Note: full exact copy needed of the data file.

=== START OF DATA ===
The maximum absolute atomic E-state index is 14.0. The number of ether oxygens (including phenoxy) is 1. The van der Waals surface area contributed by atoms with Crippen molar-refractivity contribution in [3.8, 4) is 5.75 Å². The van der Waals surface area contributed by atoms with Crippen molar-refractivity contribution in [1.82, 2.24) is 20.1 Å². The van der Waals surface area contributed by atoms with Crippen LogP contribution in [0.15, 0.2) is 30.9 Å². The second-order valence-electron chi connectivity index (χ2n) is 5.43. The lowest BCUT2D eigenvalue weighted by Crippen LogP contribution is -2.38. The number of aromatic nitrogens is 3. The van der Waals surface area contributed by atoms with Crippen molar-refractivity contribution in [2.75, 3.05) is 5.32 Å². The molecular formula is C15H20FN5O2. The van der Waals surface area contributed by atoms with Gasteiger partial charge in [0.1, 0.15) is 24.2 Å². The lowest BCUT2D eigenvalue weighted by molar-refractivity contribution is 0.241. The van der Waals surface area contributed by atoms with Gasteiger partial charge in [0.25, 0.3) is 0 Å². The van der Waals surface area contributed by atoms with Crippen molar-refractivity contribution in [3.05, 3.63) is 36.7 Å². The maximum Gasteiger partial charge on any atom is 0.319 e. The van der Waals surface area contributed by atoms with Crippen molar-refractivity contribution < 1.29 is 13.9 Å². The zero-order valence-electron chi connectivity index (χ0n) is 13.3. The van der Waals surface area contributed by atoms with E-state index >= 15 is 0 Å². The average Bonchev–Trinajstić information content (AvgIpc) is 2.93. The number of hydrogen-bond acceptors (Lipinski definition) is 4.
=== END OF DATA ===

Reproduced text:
The maximum absolute atomic E-state index is 14.0. The number of ether oxygens (including phenoxy) is 1. The van der Waals surface area contributed by atoms with Crippen molar-refractivity contribution in [3.8, 4) is 5.75 Å². The van der Waals surface area contributed by atoms with Crippen molar-refractivity contribution in [1.82, 2.24) is 20.1 Å². The van der Waals surface area contributed by atoms with Crippen LogP contribution in [0.15, 0.2) is 30.9 Å². The second-order valence-electron chi connectivity index (χ2n) is 5.43. The lowest BCUT2D eigenvalue weighted by Crippen LogP contribution is -2.38. The number of aromatic nitrogens is 3. The van der Waals surface area contributed by atoms with Crippen molar-refractivity contribution in [2.75, 3.05) is 5.32 Å². The molecular formula is C15H20FN5O2. The van der Waals surface area contributed by atoms with Gasteiger partial charge in [0.1, 0.15) is 24.2 Å². The lowest BCUT2D eigenvalue weighted by molar-refractivity contribution is 0.241. The van der Waals surface area contributed by atoms with Gasteiger partial charge in [0.25, 0.3) is 0 Å². The van der Waals surface area contributed by atoms with Crippen molar-refractivity contribution in [3.05, 3.63) is 36.7 Å². The maximum Gasteiger partial charge on any atom is 0.319 e. The van der Waals surface area contributed by atoms with Crippen molar-refractivity contribution < 1.29 is 13.9 Å². The zero-order valence-electron chi connectivity index (χ0n) is 13.3. The van der Waals surface area contributed by atoms with E-state index >= 15 is 0 Å². The average Bonchev–Trinajstić information content (AvgIpc) is 2.93. The number of hydrogen-bond acceptors (Lipinski definition) is 4.